If an electric-powered aircraft crashes and nobody is injured, does it matter?

A crash of a two-seat aircraft in mid-August was portrayed by local media as a blow to Norway’s plan to electrify all domestic aviation by 2040. The two-seat aircraft, owned by Norwegian airport operator Avinor, crashed in a lake after losing power.

Light-aircraft crashes caused by power failures are far from rare, but the aircraft involved—a Pipistrel Alpha Electro—is the first of its kind in Norway and was being piloted by Avinor CEO Dag Falk-Petersen with State Secretary Aase Marthe Horrigmo as the passenger. Neither was injured.

Developed by Slovenia’s Pipistrel, the battery-powered Electro is the first production electric aircraft and has been used by Avinor since 2018 to showcase the potential of electric aviation. The reason for the power failure is not yet known.

More than 60 Alpha Electros have been delivered, but electric aircraft are still novelties and any accidents attract attention. 

Several startups developing hybrid-electric aircraft have been engaging with Avinor, which operates Norway’s 44 state-owned airports, as well as Norwegian carrier Wideroe Airlines. They include Ampaire and Wright Electric in the US, France’s VoltAero and Sweden’s Heart Aerospace. All are planning to develop small hybrid-electric regional airliners with between nine and 19 seats.

Gothenburg-based Heart Aerospace plans a ground-based demonstration of a full-size electric drivetrain by summer 2020, founder and CEO Anders Forslund said. The startup plans to fly a proof-of-concept aircraft in 2022 and is targeting entry into service in 2025 for its 250-nm-range ES-19 airliner.

Heart is an outgrowth of the government-supported Electric Air Transport in Sweden program, or Elise, which has the goal of creating an electric aviation industry and infrastructure in Sweden. 

Elise was launched after Norway announced in early 2018 that all domestic flights would use electric aircraft by 2040. 

“We asked, can we do this in Sweden also?” Forslund said. The first objective is to look at the electric-aircraft infrastructure required in Sweden, both “to combat climate change and to change the economics of operating regional aircraft,” he said.

Regional flights connecting rural communities to cities are heavily subsidized in Norway, Forslund noted, and electric propulsion promises to significantly reduce the cost of energy and maintenance. A second objective of Elise is to exploit Sweden’s experience in aircraft development and electric vehicles to create a new industry.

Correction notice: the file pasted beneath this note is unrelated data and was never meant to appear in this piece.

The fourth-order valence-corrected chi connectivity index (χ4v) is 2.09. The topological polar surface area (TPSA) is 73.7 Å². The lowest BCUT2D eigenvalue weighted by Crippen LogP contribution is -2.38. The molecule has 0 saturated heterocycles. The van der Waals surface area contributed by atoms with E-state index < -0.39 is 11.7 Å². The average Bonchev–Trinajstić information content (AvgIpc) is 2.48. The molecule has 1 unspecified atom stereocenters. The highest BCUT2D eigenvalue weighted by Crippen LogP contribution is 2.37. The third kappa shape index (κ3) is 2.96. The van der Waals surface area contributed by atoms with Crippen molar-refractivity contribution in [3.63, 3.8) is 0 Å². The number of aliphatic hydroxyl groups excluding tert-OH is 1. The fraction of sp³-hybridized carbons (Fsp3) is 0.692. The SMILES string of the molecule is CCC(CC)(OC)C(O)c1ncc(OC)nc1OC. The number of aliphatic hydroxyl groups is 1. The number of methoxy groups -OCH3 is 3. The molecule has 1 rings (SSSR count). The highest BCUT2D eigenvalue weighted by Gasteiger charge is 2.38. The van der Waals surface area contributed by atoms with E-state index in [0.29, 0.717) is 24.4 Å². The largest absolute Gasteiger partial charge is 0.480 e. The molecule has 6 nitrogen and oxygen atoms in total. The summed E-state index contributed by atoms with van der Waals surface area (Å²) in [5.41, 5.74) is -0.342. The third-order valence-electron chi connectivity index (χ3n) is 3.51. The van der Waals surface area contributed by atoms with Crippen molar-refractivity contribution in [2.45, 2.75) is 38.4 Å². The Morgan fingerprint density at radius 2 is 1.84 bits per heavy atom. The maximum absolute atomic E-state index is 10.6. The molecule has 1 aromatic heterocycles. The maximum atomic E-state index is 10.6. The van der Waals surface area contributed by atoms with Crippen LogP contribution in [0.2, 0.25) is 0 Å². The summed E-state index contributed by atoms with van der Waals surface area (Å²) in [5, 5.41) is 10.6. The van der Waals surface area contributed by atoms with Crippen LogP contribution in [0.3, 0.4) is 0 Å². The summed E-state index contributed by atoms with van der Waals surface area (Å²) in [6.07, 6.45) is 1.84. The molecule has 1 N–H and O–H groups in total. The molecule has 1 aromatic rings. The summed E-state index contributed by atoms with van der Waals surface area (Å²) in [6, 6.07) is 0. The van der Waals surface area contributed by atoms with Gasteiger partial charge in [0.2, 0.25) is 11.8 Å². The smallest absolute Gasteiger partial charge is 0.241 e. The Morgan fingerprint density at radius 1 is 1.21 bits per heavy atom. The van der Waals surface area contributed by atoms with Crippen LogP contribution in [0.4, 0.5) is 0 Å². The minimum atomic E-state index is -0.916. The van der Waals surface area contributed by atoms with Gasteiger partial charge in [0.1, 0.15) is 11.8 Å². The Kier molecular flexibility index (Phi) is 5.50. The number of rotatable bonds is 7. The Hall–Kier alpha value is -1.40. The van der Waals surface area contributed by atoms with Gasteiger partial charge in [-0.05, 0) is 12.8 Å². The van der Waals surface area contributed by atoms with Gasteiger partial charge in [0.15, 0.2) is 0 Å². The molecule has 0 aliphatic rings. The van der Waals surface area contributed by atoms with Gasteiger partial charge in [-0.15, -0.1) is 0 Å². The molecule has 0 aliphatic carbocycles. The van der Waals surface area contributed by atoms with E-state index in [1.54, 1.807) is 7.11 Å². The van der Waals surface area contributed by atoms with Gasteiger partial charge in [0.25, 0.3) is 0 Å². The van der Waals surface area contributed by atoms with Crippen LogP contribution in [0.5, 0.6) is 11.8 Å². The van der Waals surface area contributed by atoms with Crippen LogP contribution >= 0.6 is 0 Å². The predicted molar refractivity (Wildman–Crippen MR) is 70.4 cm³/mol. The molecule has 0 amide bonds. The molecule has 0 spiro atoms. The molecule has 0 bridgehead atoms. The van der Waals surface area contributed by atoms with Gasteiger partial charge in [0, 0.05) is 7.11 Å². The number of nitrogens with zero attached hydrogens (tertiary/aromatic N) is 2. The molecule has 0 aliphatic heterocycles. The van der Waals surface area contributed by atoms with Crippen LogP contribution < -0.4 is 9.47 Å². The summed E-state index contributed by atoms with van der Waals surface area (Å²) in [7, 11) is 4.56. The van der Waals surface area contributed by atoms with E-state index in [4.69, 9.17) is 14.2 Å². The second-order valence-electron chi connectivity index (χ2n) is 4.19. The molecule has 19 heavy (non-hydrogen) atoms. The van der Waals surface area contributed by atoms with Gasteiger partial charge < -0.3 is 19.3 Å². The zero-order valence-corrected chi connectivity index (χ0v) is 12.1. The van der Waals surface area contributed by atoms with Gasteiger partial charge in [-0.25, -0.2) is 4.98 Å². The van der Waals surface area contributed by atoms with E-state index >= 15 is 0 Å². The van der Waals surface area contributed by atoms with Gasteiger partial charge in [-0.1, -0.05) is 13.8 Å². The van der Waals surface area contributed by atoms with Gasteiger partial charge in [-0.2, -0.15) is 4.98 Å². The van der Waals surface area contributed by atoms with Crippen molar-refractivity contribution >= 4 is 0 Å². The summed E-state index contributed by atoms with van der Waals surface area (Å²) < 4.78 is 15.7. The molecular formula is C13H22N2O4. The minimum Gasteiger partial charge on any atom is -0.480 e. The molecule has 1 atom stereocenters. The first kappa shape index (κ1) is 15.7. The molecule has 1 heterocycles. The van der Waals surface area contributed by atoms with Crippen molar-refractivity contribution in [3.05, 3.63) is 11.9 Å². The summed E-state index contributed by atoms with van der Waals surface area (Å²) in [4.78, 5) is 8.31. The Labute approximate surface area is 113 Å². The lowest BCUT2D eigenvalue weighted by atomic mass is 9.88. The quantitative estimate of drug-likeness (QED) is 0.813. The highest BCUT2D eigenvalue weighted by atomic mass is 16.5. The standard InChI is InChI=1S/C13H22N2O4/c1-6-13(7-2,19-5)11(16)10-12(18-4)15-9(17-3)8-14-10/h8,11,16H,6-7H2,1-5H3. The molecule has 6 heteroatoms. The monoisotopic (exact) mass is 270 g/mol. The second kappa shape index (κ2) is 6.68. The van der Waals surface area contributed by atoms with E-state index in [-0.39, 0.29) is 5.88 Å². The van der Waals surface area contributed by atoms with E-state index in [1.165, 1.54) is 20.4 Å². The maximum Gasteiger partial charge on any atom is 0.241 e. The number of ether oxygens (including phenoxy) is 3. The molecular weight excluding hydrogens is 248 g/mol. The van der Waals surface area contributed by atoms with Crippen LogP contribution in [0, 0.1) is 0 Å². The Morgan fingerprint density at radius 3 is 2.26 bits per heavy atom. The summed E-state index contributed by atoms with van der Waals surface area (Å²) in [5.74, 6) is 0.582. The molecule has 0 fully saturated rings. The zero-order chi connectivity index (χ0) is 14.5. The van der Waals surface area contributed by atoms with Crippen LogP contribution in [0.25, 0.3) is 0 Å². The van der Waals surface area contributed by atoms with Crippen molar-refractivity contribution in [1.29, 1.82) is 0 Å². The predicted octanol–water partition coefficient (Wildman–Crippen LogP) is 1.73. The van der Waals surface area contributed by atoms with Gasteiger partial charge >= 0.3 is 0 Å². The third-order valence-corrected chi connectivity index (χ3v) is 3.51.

“We like to say that Sweden has the biggest aerospace industry per capita in the world, and we have a burgeoning electromobility industry here in Gothenburg,” Forslund said, noting Sweden was once a leader in regional-aircraft manufacturing with the Saab 340 and 2000 turboprops.

The first, or pre-study, phase of Elise, Forslund explained, “asked, what is the problem we are trying to solve, and what would be the position of Sweden in this? What is the niche for a Swedish effort?” 

The pre-study concluded that urban air mobility was not as relevant to Norway and Sweden as regional aviation.

The second phase of Elise is expected to get underway this year and will involve a preliminary design of the ES-19. 

The market for short-range regional aircraft transportation exists, but it will need aircraft with low-enough operating costs to compete with cars and buses. And it would also require a revival of FAA Part 135-style regional airlines, which have almost ceased to exist, with exceptions like US east coast operator Cape Air. This may be a particularly tricky hurdle because the last time “one level of safety” was legislated for US airlines, small carriers ceased to exist as independent operators, and most were folded into the majors.

But, like the first 19-seat turboprops, the new and planned small electric aircraft do have the potential to reset the air travel cost bar over short ranges. And the increasing public awareness of climate change and sustainability should make electric-powered aircraft attractive transport options. 

So even with occasional crashes, the momentum and appetite for electric aircraft should grow. Electric aircraft could, indeed, spark a new era of 19-seat airliners.